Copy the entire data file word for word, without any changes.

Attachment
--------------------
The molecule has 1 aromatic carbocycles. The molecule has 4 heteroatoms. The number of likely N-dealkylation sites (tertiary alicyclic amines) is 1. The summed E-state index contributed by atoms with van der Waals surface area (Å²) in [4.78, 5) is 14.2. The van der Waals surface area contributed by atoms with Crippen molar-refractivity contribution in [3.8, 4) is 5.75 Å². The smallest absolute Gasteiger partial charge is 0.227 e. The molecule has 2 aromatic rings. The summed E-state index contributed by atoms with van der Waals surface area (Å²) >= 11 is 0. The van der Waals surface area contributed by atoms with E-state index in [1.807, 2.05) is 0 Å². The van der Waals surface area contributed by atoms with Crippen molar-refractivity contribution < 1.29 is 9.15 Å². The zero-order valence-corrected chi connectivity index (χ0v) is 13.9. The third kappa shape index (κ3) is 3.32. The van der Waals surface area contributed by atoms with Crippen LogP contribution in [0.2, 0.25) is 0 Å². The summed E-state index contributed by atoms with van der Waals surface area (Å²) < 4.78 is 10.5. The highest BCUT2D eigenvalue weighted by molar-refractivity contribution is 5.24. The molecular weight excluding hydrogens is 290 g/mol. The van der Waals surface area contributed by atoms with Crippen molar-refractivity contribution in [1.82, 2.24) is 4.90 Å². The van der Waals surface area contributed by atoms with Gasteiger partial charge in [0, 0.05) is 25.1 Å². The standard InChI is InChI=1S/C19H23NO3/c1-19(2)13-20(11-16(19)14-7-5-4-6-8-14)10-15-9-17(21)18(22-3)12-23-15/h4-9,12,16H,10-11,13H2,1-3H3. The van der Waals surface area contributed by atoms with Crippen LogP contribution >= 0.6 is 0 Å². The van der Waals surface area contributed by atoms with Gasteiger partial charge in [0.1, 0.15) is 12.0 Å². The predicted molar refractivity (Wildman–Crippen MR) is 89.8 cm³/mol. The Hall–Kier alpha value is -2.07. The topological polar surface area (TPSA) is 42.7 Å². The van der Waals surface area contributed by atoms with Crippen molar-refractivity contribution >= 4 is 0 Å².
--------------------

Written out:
The molecule has 1 aromatic carbocycles. The molecule has 4 heteroatoms. The number of likely N-dealkylation sites (tertiary alicyclic amines) is 1. The summed E-state index contributed by atoms with van der Waals surface area (Å²) in [4.78, 5) is 14.2. The van der Waals surface area contributed by atoms with Crippen molar-refractivity contribution in [3.8, 4) is 5.75 Å². The smallest absolute Gasteiger partial charge is 0.227 e. The molecule has 2 aromatic rings. The summed E-state index contributed by atoms with van der Waals surface area (Å²) >= 11 is 0. The van der Waals surface area contributed by atoms with E-state index in [1.807, 2.05) is 0 Å². The van der Waals surface area contributed by atoms with Crippen molar-refractivity contribution < 1.29 is 9.15 Å². The zero-order valence-corrected chi connectivity index (χ0v) is 13.9. The third kappa shape index (κ3) is 3.32. The van der Waals surface area contributed by atoms with Crippen LogP contribution in [0.2, 0.25) is 0 Å². The summed E-state index contributed by atoms with van der Waals surface area (Å²) < 4.78 is 10.5. The highest BCUT2D eigenvalue weighted by molar-refractivity contribution is 5.24. The molecular weight excluding hydrogens is 290 g/mol. The van der Waals surface area contributed by atoms with Crippen molar-refractivity contribution in [1.82, 2.24) is 4.90 Å². The van der Waals surface area contributed by atoms with Gasteiger partial charge in [0, 0.05) is 25.1 Å². The standard InChI is InChI=1S/C19H23NO3/c1-19(2)13-20(11-16(19)14-7-5-4-6-8-14)10-15-9-17(21)18(22-3)12-23-15/h4-9,12,16H,10-11,13H2,1-3H3. The van der Waals surface area contributed by atoms with Crippen LogP contribution >= 0.6 is 0 Å². The van der Waals surface area contributed by atoms with Gasteiger partial charge in [0.1, 0.15) is 12.0 Å². The predicted molar refractivity (Wildman–Crippen MR) is 89.8 cm³/mol. The Hall–Kier alpha value is -2.07. The topological polar surface area (TPSA) is 42.7 Å². The van der Waals surface area contributed by atoms with Crippen molar-refractivity contribution >= 4 is 0 Å².